Florida residents may be aware that the Trump administration is embroiled in a number of legal disputes over some of its more vigorous immigration policies, and many of these cases involve issues that have been raised in parts of the country where authorities refuse to enforce immigration policies they view as draconian. Sanctuary cities and states provide U.S. Immigration and Customs Enforcement agents with little in the way of cooperation, and the Trump administration is not reluctant to turn to the courts when it believes that this lack of cooperation is hampering efforts to deport individuals.
Under the Constitution, a person who has been taken into custody in Florida and throughout the United States has the right to an attorney. If that person cannot afford an attorney, one will be provided. However, this is not the case for those who are going through deportation proceedings. The law considers a deportation case to be a civil matter as opposed to a criminal one.
Florida residents might have heard about the case of a man who was deported to Mexico after living in the United States for 30 years. He was brought to the country by his uncle as a 10-year-old. The man, who lived in Michigan with his American wife and children, had been trying to resolve his immigration status since the couple married in 2002.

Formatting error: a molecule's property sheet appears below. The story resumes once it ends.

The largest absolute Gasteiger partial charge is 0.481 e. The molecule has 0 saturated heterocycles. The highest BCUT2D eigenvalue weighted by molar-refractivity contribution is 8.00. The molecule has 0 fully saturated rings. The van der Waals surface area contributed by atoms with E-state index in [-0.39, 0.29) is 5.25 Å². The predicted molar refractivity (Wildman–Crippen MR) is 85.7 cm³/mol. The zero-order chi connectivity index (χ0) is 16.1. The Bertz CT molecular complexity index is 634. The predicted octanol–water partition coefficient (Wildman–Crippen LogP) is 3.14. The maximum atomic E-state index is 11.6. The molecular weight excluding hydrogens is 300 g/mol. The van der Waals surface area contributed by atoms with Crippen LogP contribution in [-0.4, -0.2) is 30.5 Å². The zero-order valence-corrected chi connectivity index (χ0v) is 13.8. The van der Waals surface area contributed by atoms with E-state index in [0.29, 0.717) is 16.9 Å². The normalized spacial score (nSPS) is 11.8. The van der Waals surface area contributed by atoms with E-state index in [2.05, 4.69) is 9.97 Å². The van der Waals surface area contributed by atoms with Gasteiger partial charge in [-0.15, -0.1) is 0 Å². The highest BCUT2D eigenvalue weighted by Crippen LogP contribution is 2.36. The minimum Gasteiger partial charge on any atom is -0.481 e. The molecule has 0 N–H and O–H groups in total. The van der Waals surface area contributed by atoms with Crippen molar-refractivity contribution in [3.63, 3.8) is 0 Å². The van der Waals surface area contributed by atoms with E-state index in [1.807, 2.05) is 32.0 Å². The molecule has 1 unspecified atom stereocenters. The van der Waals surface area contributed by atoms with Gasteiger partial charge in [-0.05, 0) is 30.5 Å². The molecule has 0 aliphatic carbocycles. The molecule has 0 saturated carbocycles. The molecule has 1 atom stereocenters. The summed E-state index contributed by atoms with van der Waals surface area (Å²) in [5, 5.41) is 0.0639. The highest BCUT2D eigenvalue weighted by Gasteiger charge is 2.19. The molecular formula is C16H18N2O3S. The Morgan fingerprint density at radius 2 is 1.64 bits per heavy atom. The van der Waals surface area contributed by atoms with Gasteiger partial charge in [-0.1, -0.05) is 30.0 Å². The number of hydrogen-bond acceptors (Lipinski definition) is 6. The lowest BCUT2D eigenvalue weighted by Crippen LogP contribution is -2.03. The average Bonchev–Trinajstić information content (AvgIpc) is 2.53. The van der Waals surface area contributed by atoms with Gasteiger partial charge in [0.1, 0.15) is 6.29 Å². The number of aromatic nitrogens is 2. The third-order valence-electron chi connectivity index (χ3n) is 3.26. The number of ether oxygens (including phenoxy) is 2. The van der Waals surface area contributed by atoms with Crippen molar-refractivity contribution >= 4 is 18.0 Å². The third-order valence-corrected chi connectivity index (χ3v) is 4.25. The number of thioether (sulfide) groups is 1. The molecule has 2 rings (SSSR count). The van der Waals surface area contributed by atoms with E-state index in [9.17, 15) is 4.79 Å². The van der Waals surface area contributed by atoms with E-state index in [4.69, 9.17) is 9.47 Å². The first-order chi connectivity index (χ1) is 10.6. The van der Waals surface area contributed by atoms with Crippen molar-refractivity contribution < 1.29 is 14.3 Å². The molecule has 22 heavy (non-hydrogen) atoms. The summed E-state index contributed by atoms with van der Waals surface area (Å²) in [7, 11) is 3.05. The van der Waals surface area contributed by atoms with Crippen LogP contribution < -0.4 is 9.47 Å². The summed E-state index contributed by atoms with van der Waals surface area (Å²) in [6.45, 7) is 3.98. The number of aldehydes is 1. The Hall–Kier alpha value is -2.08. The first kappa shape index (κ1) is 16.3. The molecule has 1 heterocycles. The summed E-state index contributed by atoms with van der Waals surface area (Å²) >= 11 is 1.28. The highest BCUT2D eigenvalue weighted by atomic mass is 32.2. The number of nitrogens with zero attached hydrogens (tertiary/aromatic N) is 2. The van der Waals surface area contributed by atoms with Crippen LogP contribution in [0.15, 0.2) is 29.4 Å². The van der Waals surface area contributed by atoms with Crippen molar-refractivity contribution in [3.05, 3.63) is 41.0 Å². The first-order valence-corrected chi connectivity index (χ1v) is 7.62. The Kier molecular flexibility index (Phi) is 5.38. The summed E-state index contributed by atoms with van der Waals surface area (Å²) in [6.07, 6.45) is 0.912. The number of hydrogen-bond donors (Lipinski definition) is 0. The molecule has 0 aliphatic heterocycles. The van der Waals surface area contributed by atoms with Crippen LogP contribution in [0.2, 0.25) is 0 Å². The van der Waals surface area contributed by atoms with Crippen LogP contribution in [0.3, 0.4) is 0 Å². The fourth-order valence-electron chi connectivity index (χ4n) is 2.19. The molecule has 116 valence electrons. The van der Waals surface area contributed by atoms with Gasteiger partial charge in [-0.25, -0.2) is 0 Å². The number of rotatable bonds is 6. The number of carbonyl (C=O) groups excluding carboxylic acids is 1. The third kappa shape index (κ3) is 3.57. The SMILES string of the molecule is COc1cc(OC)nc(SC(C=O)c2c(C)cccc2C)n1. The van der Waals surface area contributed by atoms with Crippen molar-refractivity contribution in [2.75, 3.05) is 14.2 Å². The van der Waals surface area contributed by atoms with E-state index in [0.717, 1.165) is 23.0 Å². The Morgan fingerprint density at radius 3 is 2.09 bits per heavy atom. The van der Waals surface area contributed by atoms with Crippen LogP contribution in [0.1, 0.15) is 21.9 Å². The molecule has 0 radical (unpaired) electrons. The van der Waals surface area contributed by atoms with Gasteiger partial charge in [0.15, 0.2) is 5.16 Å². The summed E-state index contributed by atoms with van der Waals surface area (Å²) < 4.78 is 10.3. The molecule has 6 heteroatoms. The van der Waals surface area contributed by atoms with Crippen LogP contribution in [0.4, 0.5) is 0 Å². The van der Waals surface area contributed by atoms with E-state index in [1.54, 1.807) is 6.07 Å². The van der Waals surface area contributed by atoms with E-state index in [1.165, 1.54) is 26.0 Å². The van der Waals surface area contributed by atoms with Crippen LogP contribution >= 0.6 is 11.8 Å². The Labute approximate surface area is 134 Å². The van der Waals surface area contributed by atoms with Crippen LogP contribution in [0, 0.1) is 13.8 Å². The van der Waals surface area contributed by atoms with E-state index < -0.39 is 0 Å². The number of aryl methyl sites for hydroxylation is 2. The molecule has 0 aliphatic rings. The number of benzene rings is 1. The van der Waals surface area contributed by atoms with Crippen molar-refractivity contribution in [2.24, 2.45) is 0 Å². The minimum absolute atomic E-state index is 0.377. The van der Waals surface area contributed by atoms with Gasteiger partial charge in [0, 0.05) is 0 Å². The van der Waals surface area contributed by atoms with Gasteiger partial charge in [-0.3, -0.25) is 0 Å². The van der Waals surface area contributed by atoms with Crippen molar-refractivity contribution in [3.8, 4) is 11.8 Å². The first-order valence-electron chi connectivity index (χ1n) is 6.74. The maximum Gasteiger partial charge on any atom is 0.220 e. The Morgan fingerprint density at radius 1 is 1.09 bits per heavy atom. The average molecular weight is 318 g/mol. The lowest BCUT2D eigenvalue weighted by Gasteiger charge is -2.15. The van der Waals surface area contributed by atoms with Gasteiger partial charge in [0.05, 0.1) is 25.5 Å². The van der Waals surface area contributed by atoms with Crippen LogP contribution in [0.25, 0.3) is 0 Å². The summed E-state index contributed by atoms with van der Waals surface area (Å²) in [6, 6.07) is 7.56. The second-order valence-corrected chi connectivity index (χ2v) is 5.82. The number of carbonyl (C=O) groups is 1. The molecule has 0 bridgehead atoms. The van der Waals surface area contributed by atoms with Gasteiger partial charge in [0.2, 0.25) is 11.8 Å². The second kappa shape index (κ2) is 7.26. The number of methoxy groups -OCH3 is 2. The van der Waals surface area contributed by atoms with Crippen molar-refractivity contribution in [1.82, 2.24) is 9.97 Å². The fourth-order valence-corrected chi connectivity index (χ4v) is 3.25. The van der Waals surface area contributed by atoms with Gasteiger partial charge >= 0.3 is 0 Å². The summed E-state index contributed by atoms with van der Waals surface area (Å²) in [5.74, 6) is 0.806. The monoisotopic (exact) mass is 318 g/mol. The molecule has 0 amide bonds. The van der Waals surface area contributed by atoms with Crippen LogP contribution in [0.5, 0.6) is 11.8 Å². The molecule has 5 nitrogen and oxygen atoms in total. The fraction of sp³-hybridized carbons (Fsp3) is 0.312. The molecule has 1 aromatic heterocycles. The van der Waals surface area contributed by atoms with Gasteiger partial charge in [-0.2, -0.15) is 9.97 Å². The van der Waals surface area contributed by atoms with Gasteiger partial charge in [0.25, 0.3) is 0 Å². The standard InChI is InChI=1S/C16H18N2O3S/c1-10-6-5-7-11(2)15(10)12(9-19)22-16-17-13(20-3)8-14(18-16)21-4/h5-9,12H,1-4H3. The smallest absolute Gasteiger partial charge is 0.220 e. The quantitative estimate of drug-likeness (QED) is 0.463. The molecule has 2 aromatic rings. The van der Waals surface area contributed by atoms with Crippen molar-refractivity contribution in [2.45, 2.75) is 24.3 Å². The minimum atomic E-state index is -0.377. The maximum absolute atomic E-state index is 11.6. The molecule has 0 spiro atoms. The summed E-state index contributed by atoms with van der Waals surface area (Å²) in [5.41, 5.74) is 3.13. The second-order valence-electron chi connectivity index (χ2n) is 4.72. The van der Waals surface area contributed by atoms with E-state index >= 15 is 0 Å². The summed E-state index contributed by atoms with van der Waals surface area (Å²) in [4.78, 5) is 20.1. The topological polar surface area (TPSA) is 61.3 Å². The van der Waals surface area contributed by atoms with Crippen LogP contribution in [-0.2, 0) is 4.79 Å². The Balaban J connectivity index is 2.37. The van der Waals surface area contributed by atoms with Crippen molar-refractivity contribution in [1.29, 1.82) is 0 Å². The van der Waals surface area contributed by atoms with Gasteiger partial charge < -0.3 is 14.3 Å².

If an immigrant living in Florida is selected for removal from the United States, it may be possible to obtain a stay of that action. This may be done automatically if an appeal is filed in a timely manner. If an appeal is made, it will be reviewed by the Board of Immigration Appeals. If a stay is granted, it will be in effect until a final decision can be made on the case.
Florida residents might like to know about one immigration case that is making headlines. A wrong turn around 20 miles east of San Diego meant that a UC Berkeley student and his girlfriend found themselves at a U.S. Border Patrol checkpoint on Dec. 30. This was a problem because the 20-year-old student was an undocumented alien who arrived in the U.S. from Colombia on a visa when he was 11-years-old.